The establishment represents, with its more than 120 years, the heyday of the city during the height of rubber extraction. It was chosen by Vogue magazine as one of the most beautiful opera houses in the world.

Official site

Discover the Amazonian Venice


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Afuá is located to the north of Marajó, in the Microregion of Furos de Breves, limited to the north by Caviana Island, to the northeast by the municipality of Chaves, to the south by the municipalities of Anajás and Breves, to the southeast by the municipality of Anajás. , to the southwest with the municipalities of Breves and Gurupá, east with the municipality of Chaves and to the west and northwest with the State of Amapá. It is in a floodplain region, which meant that the entire city was suspended on stilts, including the streets. Hence the nickname of Amazonian Venice.

The most used means of transport is the Bicitáxi, a non-motorized four-wheel vehicle assembled from the junction of two bicycles. A tourist highlight is the Shrimp Festival which takes place in July and draws crowds from various parts of the country and beyond. It is a celebration in honor of the main commercial attraction, the freshwater shrimp.

Meeting of the Rivers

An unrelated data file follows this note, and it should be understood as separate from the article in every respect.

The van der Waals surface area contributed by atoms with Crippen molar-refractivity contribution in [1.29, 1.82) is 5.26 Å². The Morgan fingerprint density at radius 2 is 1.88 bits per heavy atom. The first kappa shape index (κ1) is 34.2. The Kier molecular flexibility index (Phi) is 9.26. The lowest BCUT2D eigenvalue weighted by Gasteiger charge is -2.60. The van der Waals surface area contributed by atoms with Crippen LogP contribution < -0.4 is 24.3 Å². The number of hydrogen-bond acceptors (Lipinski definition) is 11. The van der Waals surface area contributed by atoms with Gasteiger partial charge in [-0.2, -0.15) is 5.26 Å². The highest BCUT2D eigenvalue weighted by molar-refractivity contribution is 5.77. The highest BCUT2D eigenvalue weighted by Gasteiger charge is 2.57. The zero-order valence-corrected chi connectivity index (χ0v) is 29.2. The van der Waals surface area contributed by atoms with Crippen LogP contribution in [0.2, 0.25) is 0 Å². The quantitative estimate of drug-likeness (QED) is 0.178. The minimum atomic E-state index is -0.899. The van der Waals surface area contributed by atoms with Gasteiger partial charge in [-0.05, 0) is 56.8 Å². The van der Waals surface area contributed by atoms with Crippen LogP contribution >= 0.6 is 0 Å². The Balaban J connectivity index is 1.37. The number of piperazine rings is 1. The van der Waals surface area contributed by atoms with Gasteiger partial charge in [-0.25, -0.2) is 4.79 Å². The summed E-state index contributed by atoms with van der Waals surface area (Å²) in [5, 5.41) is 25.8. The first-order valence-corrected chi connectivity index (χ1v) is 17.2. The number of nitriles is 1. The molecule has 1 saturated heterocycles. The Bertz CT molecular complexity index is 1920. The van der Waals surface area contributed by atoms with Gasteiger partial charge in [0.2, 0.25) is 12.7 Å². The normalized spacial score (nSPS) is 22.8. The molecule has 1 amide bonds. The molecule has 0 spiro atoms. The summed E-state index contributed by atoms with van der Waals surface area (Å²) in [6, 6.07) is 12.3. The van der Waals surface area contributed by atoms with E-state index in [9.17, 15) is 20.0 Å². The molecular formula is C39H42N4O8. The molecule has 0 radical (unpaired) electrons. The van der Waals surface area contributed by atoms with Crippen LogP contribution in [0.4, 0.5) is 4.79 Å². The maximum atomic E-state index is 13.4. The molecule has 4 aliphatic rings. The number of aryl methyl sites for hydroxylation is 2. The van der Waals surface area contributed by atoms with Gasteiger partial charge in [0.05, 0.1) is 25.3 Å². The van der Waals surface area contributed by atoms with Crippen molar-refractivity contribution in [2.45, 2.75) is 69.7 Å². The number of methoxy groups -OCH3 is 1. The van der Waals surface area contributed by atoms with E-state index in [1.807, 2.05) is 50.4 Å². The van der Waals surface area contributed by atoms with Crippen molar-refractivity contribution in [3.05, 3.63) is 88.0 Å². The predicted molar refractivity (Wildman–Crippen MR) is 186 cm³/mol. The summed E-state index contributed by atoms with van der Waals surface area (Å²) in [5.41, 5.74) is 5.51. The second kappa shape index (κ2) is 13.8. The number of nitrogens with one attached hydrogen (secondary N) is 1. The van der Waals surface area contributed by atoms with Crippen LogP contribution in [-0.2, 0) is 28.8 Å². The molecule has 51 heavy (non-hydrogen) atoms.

Photo: Marcelo Camargo / Agência Brasil

The Pororoca or the Meeting of the Rivers is a tidal meeting that generates waves up to four meters high and that travel up to 800 kilometers inland upstream in the Amazon and adjacent rivers. There are two versions of the name. One would be from the Tupi language, which would mean “great roar”. The other would be from Portuguese, derived from the term poroc-poroc, which in indigenous language was a way of expressing the act of destroying everything.

The phenomenon occurs at the mouth of the river where the waters meet the Atlantic Ocean. During new and full moons, when the ocean tide is at its highest, water flows from the Atlantic, not the other way around. The flow of the Amazon is reversed, the distance of which largely depends on the runoff generated by rainwater in the Amazon, and a bulge of water accelerates upstream with great force, forming a tidal pit with an audible noise. The phenomenon is best observed at biannual equinoxes in September and March during spring tide.

Interact with pink botos


Photo: Nortondefeis / Wikimedia Commons

Another attraction linked to the Rio Negro. Those who book a place on the Iberostar tour are able to position themselves among these intelligent animals. The Amazon river dolphin (Inia geoffrensis), also known as the pink dolphin, is a species of toothed whale classified in the family Iniidae. Three subspecies are currently recognized: I. g. geoffrensis (Amazon river dolphin), I. g. boliviensis (Bolivian river dolphin) and I. g. humboldtiana (Orinoco river dolphin). The three subspecies are distributed in the Amazon basin, in the upper Madeira River in Bolivia and in the Orinoco basin, respectively.

The Amazon River Dolphin is the largest species of river dolphin, with adult males reaching 185 kilograms in weight and 2.5 meters in length. Adults acquire a pinkish color, more prominent in males, receiving the nickname “pink dolphin”. Sexual dimorphism is very evident, with males measuring 16% more and weighing 55% more than females.